Security reasons or available room space may preclude your holding an open drive. For smaller townships, an open drive may be your best option to attract donors.
Contact a Blood Center There are six independent blood banks located throughout New Jersey that supply the state's hospitals, plus the American Red Cross. Choose the one that functions in your area and is going to fit your needs. Call them and meet with an account representative, who will be your liaison with the blood center.
The chairperson should stay in touch with the account representative on a regular basis. He or she should be able to help you setting up the drive, and provide materials, advice and encouragement. The blood center will need to know how large the drive is ultimately going to be so that it is appropriately staffed. Try to get your donors to commit to a specific time, and not just walk in.
Make your blood drive an event Events generate fun and excitement. Give people a fun reason to donate.
For one blood drive we had a luau theme and decorations, gave donors leis, had a photo station and donors tied on a grass skirt for their photo. Donors always receive refreshments, and the group was able to provide food tied to the theme. We provided donor incentives in the form of a raffle drawing. (Businesses can support the drive with incentives, such as a dinner for two from a local restaurant. And their contributions are tax deductible, because New Jersey's blood centers are non-profits.)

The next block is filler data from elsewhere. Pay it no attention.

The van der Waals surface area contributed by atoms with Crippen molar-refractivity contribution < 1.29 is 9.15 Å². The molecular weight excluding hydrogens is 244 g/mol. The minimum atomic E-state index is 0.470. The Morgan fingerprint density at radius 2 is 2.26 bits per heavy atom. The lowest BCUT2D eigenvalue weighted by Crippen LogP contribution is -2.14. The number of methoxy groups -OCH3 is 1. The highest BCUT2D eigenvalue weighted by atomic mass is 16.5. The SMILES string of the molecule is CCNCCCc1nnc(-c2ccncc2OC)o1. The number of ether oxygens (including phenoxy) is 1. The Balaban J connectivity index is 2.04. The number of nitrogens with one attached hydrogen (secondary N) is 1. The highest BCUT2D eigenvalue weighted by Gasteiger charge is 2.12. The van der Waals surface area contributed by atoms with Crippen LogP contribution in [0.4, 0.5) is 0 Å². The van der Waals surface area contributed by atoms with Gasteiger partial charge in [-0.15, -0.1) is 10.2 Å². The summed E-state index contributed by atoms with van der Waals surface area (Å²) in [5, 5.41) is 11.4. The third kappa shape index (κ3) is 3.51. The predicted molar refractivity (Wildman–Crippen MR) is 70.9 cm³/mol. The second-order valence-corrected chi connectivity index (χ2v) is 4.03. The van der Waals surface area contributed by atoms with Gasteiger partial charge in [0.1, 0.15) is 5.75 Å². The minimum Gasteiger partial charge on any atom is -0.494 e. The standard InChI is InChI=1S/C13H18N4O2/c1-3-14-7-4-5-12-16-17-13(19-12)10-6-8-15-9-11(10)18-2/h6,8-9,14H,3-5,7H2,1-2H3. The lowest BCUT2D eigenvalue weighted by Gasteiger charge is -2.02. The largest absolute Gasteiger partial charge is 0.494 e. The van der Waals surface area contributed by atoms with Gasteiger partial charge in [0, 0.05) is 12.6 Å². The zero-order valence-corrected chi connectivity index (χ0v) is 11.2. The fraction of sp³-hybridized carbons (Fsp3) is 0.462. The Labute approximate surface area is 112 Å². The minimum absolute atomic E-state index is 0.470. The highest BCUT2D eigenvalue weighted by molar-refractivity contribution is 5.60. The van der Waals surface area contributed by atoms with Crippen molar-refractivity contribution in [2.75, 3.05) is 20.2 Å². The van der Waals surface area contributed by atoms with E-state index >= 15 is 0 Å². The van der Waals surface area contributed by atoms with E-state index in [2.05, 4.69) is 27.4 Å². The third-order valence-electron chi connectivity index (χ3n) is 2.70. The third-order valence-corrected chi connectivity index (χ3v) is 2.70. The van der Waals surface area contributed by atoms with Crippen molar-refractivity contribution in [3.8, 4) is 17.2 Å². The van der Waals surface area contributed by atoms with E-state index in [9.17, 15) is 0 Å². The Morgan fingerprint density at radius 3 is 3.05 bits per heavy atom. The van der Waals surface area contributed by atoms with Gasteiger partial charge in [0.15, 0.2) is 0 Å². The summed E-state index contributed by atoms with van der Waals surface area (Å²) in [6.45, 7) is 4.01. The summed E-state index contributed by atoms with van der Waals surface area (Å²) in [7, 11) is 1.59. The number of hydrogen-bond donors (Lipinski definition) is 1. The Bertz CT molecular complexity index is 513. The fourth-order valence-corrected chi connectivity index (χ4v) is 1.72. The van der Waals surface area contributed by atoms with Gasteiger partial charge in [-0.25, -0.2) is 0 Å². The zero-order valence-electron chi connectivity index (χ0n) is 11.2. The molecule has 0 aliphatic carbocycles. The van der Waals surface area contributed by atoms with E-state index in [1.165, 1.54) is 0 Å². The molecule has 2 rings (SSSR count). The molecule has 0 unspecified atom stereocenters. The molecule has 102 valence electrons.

Establish the size of the drive It may be based on the available room space, or on the number of donors you think you can attract. Set reasonable goals which your team can achieve. They'll feel better about their results. If you exceed your goal, great! But be sure to notify the blood center sufficiently in advance so that they're staffed appropriately for your drive.
Create good PR Contact your local newspaper's community calendar and metro or feature editor at least two weeks beforehand. Prepare a 30- and a 60-second Public Service Announcement (PSA) for your local radio station. Put up posters in your community. Your blood center should be able to help you with all of these.
Be sure your team contacts potential donors and signs them up! So many first-time donors have told us that no-one had ever asked them before. The day before the drive call your donors to remind them of their appointment.
Have fun! Yes, there's work involved. But a well-run blood drive can also be gratifying and fun. A wrap-up party for the team is one way to celebrate a drive well done.
Every blood center in the state wants you to have a successful blood drive. If you can meet or exceed your goals, that's a successful blood drive. When people are committed to donating, that's a successful blood drive. When the blood drive chairperson and the team are exhilarated by the results that have been achieved, that's a successful blood drive. When the blood center meets or exceeds your expectations, that's a successful blood drive.
When it's a successful blood drive, everybody wins, especially the patients in the hospitals.
Sue Robbins is the Marketing and Public Rleations Officer for the Community Blood Council of New Jersey, headquartered in Ewing. She is a platelet phersis donor.
Article in December 2004, New Jersey Municipalities